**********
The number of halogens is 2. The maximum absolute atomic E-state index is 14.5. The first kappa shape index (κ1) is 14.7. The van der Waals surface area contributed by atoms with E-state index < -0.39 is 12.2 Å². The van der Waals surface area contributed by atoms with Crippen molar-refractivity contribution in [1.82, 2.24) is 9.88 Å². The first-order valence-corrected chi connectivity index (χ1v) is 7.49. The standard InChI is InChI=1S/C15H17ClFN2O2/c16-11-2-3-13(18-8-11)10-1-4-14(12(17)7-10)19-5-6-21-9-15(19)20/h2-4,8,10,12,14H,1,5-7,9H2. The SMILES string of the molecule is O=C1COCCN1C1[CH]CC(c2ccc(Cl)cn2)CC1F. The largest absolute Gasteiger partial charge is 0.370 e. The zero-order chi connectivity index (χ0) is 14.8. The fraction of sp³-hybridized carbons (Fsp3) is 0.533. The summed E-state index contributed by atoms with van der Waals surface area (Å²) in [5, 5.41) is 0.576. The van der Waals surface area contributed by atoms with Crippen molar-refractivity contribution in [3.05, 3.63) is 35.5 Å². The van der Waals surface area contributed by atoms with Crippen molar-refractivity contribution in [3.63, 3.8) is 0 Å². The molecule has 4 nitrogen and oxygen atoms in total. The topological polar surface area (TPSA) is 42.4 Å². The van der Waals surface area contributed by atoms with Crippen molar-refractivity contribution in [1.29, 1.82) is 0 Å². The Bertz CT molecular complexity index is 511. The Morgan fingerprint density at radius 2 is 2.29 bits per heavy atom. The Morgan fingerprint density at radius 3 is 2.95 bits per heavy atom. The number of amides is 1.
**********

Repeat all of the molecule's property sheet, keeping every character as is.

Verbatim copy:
The number of halogens is 2. The maximum absolute atomic E-state index is 14.5. The first kappa shape index (κ1) is 14.7. The van der Waals surface area contributed by atoms with E-state index < -0.39 is 12.2 Å². The van der Waals surface area contributed by atoms with Crippen molar-refractivity contribution in [1.82, 2.24) is 9.88 Å². The first-order valence-corrected chi connectivity index (χ1v) is 7.49. The standard InChI is InChI=1S/C15H17ClFN2O2/c16-11-2-3-13(18-8-11)10-1-4-14(12(17)7-10)19-5-6-21-9-15(19)20/h2-4,8,10,12,14H,1,5-7,9H2. The SMILES string of the molecule is O=C1COCCN1C1[CH]CC(c2ccc(Cl)cn2)CC1F. The largest absolute Gasteiger partial charge is 0.370 e. The zero-order chi connectivity index (χ0) is 14.8. The fraction of sp³-hybridized carbons (Fsp3) is 0.533. The summed E-state index contributed by atoms with van der Waals surface area (Å²) in [5, 5.41) is 0.576. The van der Waals surface area contributed by atoms with Crippen molar-refractivity contribution in [3.05, 3.63) is 35.5 Å². The van der Waals surface area contributed by atoms with Crippen molar-refractivity contribution in [3.63, 3.8) is 0 Å². The molecule has 4 nitrogen and oxygen atoms in total. The topological polar surface area (TPSA) is 42.4 Å². The van der Waals surface area contributed by atoms with Crippen molar-refractivity contribution in [1.29, 1.82) is 0 Å². The Bertz CT molecular complexity index is 511. The Morgan fingerprint density at radius 2 is 2.29 bits per heavy atom. The Morgan fingerprint density at radius 3 is 2.95 bits per heavy atom. The number of amides is 1.